You may have noticed that your child is doing more writing as part of his or her homework, even for subjects that usually don’t entail writing, such as math or art.
Don’t be alarmed. This is part of a teaching trend called “writing to learn.”
Writing to learn began in the early 1980s, when it was called “writing across the curriculum.” Now it has found new steam--along with its new name--and is being encouraged in schools throughout Los Angeles County and in many other places.
The underlying premise is that writing down something is one of the quickest and most lasting ways to learn and remember it. You may not fully realize how much (or how little) you know about a topic or concept until you try to explain it in writing.
Writing, in other words, is a tool of intellectual discovery--so it is a waste to confine writing assignments just to language and literature classes.
Teachers of all grades and subjects are attending workshops to learn how to integrate writing into their lesson plans.
At first glance, this may seem an unrealistic goal. I’m usually open-minded about new teaching methods, but my first response was, “What on earth will physical education teachers do with writing?”
Many teachers of subjects that don’t normally involve writing have also had reservations. They were concerned, for example, that they might not know rules of grammar well enough to evaluate a lot of written work.
They should be reassured. Writing to learn doesn’t necessarily mean writing flawlessly, and grammar lessons can still be left to the English teachers.
Instead, teachers of traditionally non-writing subjects should focus on improving the fluidity, detail, and clarity with which their students think and write.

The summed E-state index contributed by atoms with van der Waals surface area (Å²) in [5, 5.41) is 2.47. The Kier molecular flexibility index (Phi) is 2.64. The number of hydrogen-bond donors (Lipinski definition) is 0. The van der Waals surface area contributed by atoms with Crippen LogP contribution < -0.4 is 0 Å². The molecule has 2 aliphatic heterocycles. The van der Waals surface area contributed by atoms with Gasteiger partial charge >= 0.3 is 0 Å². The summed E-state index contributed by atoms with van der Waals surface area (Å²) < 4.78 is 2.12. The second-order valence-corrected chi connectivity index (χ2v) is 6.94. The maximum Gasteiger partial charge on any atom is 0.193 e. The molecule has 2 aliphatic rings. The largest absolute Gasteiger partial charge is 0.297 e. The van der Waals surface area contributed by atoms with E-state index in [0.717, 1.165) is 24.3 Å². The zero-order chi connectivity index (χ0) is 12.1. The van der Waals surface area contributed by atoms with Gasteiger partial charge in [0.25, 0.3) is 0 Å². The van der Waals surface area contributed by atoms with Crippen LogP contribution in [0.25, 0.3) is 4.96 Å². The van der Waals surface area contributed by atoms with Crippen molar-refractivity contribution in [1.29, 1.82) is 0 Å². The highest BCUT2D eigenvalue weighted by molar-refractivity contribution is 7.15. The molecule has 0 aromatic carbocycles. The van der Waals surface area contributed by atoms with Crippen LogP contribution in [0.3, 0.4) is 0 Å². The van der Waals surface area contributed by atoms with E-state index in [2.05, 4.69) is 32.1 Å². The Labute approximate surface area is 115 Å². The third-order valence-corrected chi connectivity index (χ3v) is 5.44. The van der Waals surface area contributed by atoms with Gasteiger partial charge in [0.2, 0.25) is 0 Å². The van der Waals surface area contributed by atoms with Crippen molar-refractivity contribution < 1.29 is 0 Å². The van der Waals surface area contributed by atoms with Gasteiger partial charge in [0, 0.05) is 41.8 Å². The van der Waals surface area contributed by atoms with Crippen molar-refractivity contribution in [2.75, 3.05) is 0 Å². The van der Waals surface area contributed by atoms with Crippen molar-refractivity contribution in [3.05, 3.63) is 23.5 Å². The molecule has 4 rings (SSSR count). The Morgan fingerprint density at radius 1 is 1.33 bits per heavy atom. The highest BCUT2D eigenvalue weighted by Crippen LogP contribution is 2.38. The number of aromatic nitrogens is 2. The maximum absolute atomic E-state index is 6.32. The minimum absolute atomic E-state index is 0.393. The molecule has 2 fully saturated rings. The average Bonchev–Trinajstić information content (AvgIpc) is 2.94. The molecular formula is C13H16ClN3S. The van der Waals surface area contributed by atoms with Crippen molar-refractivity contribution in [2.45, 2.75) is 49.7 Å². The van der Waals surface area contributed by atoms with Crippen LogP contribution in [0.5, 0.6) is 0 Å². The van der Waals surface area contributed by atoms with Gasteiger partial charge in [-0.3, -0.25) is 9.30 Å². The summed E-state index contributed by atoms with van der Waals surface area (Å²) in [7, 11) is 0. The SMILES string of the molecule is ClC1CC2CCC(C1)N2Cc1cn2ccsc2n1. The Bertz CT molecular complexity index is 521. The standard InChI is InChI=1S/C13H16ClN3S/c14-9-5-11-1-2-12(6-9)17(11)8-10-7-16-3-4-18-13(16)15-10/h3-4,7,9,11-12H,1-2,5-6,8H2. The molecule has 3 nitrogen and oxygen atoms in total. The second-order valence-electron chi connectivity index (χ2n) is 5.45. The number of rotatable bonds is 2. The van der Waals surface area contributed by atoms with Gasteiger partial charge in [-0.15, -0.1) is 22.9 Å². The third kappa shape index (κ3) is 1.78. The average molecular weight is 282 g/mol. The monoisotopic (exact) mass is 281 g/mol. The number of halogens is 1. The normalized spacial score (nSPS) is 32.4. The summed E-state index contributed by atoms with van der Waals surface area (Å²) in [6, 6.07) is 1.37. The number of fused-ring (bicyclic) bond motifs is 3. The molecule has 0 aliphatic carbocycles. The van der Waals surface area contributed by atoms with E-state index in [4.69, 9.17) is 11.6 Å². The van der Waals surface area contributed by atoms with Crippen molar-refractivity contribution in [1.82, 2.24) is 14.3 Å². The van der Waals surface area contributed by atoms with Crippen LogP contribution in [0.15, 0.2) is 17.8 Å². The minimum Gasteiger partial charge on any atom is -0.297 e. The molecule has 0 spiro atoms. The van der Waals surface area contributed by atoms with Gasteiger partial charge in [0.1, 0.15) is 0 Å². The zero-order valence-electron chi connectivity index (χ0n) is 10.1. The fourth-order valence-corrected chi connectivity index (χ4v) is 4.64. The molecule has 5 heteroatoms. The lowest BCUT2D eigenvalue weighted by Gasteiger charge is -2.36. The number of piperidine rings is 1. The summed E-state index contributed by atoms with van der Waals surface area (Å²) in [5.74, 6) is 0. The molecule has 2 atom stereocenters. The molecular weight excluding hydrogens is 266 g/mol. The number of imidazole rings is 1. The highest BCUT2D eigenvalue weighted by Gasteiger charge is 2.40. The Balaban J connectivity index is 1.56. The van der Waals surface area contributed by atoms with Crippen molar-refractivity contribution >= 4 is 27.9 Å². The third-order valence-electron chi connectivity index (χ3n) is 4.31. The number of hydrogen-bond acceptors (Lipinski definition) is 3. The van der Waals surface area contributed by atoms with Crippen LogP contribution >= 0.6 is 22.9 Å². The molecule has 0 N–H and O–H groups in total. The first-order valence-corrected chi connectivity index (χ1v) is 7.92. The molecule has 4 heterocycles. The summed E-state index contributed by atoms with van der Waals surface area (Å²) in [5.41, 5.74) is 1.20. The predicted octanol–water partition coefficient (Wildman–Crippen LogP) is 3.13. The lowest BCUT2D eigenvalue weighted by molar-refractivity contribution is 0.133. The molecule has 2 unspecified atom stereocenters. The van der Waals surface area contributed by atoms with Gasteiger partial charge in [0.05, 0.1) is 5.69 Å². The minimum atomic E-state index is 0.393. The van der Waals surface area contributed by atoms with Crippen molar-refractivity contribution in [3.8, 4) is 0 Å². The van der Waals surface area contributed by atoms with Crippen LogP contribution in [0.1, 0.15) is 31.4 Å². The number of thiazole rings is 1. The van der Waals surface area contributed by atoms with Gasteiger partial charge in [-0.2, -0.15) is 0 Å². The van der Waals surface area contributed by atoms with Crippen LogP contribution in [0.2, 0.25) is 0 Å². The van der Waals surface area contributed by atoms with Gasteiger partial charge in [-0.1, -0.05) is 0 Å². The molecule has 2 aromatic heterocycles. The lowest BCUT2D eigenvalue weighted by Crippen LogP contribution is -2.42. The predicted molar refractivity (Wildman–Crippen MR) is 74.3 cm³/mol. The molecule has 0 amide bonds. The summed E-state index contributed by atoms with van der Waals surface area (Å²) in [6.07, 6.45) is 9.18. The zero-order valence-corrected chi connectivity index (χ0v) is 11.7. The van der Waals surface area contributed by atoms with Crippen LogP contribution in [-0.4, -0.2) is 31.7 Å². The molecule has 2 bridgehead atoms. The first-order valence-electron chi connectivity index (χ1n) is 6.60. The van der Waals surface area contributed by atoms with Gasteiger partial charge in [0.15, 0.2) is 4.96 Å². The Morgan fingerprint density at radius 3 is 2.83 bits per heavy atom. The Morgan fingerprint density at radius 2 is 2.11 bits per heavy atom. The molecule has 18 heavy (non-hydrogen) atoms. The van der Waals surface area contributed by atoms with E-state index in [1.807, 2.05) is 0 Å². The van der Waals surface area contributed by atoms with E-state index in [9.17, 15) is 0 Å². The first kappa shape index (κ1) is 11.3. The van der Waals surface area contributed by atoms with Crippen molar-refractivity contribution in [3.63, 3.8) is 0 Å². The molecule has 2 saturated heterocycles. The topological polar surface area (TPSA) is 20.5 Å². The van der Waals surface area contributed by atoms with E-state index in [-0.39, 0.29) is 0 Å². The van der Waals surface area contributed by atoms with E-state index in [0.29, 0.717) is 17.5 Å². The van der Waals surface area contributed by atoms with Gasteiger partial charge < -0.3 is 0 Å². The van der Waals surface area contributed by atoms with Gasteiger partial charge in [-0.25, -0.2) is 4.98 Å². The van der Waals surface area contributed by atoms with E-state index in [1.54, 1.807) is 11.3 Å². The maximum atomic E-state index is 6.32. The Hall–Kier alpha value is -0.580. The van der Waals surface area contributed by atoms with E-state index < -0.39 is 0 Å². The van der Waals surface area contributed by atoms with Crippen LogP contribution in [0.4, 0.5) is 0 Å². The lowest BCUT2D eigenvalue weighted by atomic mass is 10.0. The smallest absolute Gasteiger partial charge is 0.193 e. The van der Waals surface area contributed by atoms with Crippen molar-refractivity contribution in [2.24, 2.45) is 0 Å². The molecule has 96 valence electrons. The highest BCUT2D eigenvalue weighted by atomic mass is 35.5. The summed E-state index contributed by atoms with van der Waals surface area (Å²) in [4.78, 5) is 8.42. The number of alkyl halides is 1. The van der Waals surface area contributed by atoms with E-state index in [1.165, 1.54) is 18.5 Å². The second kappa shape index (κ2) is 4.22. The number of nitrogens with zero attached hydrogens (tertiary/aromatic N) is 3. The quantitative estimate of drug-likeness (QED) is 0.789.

In many cases, students are asked to write down their thoughts quickly and freely--without concern for grammar, spelling or punctuation--for a few minutes during class. This is called a “quick-write” and is probably the most popularly used writing-to-learn method.
In a quick-write, students may be asked to recap what they remember from the previous night’s assigned reading. Or, at the end of the class, they may write about what they learned during the class period.
These exercises are also helpful for the teacher, because they make it possible to monitor the students’ understanding and check their progress.
In addition, students who keep quick-writes in their notebooks soon have a nicely organized set of notes to study from for exams or research papers.
Some teachers are using writing in ways that are quite creative. A survey of my colleagues at Santa Monica High School provided these examples:
* A math teacher has students write their own word problems, especially when the textbook’s problems are outdated in terms of prices or interest rates.
* A physical education teacher has students prepare papers on their families’ health histories after they interview relatives about various health factors.
* An algebra teacher asks her students to write about how they would describe certain tricky concepts over the phone, since they could not use visual aids and the words must be precise.
* An art teacher has her students sculpt a tableau that portrays a scene from their lives 10 years from now. They also write about where they are, how they got there and how satisfied they are. The scene and writing are then exhibited.
* An auto shop teacher eases his students into the semester by having them write about their favorite experience in an automobile (not involving the back seat). And every Friday, the same teacher requires a written report on a current event relating to transportation in general--whether it’s the Big Three’s quarterly losses or the sale of B-1 bombers.
In most cases, writing forces students to imprint and organize knowledge in their minds, and helps them to see relationships between facts and even whole subjects.
It is, in other words, an idea whose time has come.